Case Law Update: Cass v. Michigan State University and Coalition of Labor Organization at MSU


breach-of-contract-photoThe following Case Law Update summarizes a recent important case.  It is provide to help clients stay up-to-date on recent case law developments in education law. For further information, please contact Patrick Sturdy.

Cass v. Michigan State University and Coalition of Labor Organization at MSU
(February 18, 2016; 2016 WL 683145)

This was a breach of contract action between plaintiff Cass, a former employee and member of the union making up part of the coalition/labor organization, the labor organization, and Michigan State University (MSU).  The plaintiff’s claim was that he, a former employee, accrued certain benefits under a contract between MSU and the coalition, and that the coalition’s decision to disburse those benefits to a group of employees that did not include him, improperly divested him of this benefit.  The Court of Claims dismissed Cass’s breach of contract claims and Cass appealed.

The gravamen of Cass’s complaint concerned healthcare benefits.  During the 2011-12 plan year, when the plaintiff was still employed, it was agreed that the coalition would pay, on a pro rata basis, any costs that exceeded the annual 5% increase in the health care plan cost.  It was also agreed that any amount of healthcare cost less than 5% would accrue to the benefit of the employees represented by the coalition, but in no case would employees receive a cash benefit for the 2011-12 plan year.  The plaintiff retired in August of 2012.  During the plan year, the employees successfully kept healthcare plan increases below 5%.  Effective January 1, 2014 through December 31, 2017, a successor memorandum of understanding (MOU) provided that two distributions would be made to employees under savings realized with the earlier agreement.  The first distribution occurred on January 1, 2014 and the second distribution occurred on January 1, 2015.  The plaintiff, who retired in 2012, stated he helped negotiate the prior agreement and that he had a vested right to the healthcare savings that accrued under the prior agreement.  The Court of Appeals affirmed the dismissal of Cass’s complaint.  The Court found that Cass failed to establish any type of promise that breached his right to receive disbursements and that the contract clearly specified that employees, under the prior agreement, were not entitled to cash payments.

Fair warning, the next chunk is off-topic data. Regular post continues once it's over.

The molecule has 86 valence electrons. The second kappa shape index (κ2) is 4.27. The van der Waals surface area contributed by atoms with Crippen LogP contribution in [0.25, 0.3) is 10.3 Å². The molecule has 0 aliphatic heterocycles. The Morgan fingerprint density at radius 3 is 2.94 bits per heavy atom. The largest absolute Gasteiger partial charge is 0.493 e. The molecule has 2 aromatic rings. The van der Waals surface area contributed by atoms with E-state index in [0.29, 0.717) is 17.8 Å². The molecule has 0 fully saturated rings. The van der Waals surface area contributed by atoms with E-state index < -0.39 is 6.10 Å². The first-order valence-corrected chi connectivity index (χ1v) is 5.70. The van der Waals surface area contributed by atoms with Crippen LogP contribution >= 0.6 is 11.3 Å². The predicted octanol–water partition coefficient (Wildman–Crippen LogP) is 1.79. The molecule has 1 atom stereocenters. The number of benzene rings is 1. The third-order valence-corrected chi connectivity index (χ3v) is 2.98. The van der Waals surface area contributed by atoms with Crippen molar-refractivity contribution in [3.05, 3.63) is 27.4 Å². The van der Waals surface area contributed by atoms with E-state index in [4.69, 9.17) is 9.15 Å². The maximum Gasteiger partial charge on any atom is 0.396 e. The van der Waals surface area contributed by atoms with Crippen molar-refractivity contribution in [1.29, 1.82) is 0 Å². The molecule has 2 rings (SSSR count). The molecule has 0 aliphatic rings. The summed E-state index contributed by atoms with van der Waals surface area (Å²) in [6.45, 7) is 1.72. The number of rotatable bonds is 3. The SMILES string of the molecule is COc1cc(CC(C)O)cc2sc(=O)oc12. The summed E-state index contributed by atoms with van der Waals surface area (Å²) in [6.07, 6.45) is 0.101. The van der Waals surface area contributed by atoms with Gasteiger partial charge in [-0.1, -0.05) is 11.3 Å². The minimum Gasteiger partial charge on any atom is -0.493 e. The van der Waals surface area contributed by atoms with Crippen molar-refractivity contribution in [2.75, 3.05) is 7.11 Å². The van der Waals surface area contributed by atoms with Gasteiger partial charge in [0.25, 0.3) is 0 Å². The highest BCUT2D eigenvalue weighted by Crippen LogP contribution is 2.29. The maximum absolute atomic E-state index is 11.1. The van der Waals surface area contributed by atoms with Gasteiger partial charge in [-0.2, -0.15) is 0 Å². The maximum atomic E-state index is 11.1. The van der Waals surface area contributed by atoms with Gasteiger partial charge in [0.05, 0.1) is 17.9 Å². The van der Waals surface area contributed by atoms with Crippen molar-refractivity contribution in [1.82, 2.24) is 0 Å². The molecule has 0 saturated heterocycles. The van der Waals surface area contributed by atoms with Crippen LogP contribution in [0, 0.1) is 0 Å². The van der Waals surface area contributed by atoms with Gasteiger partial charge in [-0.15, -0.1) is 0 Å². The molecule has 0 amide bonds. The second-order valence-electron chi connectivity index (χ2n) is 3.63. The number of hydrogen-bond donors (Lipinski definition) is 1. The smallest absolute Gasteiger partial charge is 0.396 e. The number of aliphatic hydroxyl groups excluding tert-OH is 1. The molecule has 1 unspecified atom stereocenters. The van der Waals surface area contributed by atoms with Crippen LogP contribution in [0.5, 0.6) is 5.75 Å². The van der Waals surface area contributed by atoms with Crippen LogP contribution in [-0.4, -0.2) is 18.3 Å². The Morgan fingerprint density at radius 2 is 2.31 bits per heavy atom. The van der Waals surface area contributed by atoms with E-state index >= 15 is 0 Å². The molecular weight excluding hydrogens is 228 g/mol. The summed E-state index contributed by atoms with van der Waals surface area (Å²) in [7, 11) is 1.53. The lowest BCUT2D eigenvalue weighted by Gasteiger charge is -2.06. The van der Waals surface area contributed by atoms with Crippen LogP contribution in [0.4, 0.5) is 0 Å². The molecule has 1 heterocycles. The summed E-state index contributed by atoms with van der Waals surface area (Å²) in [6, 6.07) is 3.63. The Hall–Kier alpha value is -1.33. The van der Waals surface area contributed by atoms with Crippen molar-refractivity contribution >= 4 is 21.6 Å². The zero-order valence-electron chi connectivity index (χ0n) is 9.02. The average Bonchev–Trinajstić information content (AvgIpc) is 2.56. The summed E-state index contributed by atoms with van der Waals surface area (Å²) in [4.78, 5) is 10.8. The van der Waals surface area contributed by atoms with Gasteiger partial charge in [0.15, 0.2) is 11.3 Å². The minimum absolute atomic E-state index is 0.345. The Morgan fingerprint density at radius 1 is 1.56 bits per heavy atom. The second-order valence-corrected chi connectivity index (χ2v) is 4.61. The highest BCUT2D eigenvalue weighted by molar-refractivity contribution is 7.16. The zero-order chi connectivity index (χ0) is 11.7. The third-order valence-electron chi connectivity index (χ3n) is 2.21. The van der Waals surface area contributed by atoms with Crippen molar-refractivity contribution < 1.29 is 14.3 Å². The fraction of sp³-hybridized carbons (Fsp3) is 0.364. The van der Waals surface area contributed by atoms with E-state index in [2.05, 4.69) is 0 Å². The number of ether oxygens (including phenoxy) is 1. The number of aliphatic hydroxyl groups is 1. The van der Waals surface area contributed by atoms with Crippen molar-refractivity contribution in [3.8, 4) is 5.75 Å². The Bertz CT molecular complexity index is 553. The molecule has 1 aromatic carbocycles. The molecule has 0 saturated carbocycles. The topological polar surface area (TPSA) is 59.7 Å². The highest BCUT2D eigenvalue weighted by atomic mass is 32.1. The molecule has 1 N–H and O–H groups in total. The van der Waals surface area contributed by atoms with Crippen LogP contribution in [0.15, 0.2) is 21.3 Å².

Patrick Sturdy 2016Patrick R. Sturdy is a partner in our Livonia office where he concentrates his practice on education law, intellectual property, business law, and employment and labor law. He may be reached at (734) 261-2400 or